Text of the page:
Given that all Penn State students must live on campus during their freshman year, and many continuing to do so after, undergraduate housing request deadlines are some of the most important and stressful events of the year.
For returning students, there are many options for on-campus living, whether it is in West Halls or Nittany Apartments. Not everything always works out to plan though.
Luckily for the students, there are solutions. Nick Savereno, the assistant director at the Assignment Office for Housing and Food Services, spoke of the deadlines and ways to combat the questions many have toward housing. Although the first due dates are through the month of October, with offers being sent during November, the following month it opens back up again.
“We open the window again to request housing for the next year the entire month of December through the entire month of January,” Savereno said.
During February, the December request offers are sent out, so if you had missed the previous deadline, have no fear, as there is still plenty of time. The Assignment Office is available to help.
“Anyone’s always free to reach out to the office, we’re happy to answer questions. The general information is to put in your request starting at noon on Dec. 1 if you’re living on-campus,” Savereno said.
Savereno said they like to give those planning to live on campus grounds the chance to apply and figure out their situation first.
Once you request, you are given an invitation on which housing options are available for specific areas, and are given a contract defining what area you’d like to live in, down to asking for a specific building to live in.
There is a waitlist for housing options that is handled by the office.
“We do a waitlist for pretty much every room type that’s sought after, so starting Dec. 1, those waitlists open up. By February through April, we start going through everyone’s preferences, and start juggling through all the people on the waitlist,” Savereno said.
Given the popularity of some on-campus housing, it is better to request as soon as possible.
“White Course and Nittany [Apartments] are certainly the most popular, followed by singles in Eastview Terrace coming close behind, and renovated spaces down in South,” Savereno said.
Student Charlie Clyne had planned on living in an off-campus apartment entering his sophomore year in fall 2020, but due to circumstances, could not. He had also missed the housing request deadline a few weeks ago, leaving him in a deadlock.
“I had my plans all set on an apartment with some of my friends, but unfortunately, it didn’t quite work out. I had to drop those plans and focus on living on the campus,” Clyne (freshman-computer science) said.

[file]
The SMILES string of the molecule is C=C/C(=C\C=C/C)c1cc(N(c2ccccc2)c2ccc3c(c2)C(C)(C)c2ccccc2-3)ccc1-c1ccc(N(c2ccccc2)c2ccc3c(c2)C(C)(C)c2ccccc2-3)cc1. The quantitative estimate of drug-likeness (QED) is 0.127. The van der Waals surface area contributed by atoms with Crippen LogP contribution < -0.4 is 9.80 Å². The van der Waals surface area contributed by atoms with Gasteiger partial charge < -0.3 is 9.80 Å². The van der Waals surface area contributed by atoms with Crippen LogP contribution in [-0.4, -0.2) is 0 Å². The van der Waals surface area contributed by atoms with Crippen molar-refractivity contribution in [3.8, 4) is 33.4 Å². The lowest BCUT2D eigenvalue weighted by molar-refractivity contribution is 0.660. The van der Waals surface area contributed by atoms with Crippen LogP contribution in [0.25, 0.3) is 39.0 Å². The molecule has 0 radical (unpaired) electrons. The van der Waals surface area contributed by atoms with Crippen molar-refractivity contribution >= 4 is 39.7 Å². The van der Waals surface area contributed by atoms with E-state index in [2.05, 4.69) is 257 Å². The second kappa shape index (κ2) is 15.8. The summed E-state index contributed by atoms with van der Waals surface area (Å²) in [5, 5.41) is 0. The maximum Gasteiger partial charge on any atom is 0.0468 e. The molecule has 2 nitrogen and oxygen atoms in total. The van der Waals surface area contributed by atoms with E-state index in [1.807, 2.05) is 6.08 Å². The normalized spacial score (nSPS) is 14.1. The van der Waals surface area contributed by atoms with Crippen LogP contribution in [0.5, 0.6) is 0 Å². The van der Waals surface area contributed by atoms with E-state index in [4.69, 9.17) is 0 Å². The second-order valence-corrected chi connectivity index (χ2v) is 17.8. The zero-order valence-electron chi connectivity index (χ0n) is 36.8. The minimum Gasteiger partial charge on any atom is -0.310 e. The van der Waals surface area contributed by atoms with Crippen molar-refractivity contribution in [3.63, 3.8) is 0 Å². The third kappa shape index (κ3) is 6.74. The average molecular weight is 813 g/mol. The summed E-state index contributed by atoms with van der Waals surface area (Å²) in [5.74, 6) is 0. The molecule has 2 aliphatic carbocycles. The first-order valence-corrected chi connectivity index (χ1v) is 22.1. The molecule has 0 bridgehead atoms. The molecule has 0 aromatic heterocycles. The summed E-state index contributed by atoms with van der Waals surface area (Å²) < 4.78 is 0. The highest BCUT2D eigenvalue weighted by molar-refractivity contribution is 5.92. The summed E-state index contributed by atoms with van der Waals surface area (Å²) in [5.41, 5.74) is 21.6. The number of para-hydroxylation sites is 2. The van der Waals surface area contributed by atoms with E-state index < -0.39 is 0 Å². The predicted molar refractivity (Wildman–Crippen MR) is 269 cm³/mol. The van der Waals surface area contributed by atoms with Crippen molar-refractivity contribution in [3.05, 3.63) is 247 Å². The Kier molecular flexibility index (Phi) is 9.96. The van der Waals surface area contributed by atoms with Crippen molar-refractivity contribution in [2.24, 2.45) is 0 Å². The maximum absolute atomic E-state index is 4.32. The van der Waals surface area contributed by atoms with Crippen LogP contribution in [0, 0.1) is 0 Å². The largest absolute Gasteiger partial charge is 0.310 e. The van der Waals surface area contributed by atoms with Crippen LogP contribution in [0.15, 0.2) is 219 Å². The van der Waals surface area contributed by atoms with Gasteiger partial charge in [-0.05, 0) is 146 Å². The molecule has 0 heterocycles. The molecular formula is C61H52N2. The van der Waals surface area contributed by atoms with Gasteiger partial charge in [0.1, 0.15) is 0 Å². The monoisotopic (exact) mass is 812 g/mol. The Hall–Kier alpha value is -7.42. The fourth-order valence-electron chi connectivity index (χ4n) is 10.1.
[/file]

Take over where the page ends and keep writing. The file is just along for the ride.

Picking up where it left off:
Clyne, having to so suddenly resort to looking for a dorm to stay in, isn't disappointed that he has to live on the campus, but rather is frustrated he missed the first request deadline.
“Believe me, I get that there’s deadlines and such, I just wish there was maybe a way for both on and off campus housing to coordinate times so it is easier for those looking to live off campus,” Clyne said.
Previously attempting to live in an apartment in order to save money, Clyne is now looking toward working with Penn State Housing and, hopefully for him, getting his preferred living option. After spending his freshman year in Pollock Halls, he is set on looking for change.
“As much as I enjoyed making new friends and creating some fun memories in Pollock, I think one year is enough of the experience there,” Clyne said, “I’m hoping next year to be able to live in West — that would certainly be ideal.”
Although Yoav Raichelson was able to find off-campus housing, it was right before the deadline for on-campus dorms. He wasn’t sure until the last few days, and he said it caused a bit of stress.
“I was stressed out because I did not know my living situation plans for sure, and I thought it might get too late to apply,” Raichelson (freshman-division of undergraduate studies) said.
Raichelson said most apartments, such as the Meridian where he ended up getting a lease, quickly go out of availability — and he didn’t have a set plan in case it didn’t work out.
“I’m just happy it’s all out of the way, I just hope others who didn’t get housing in time can figure it out,” Raichelson said.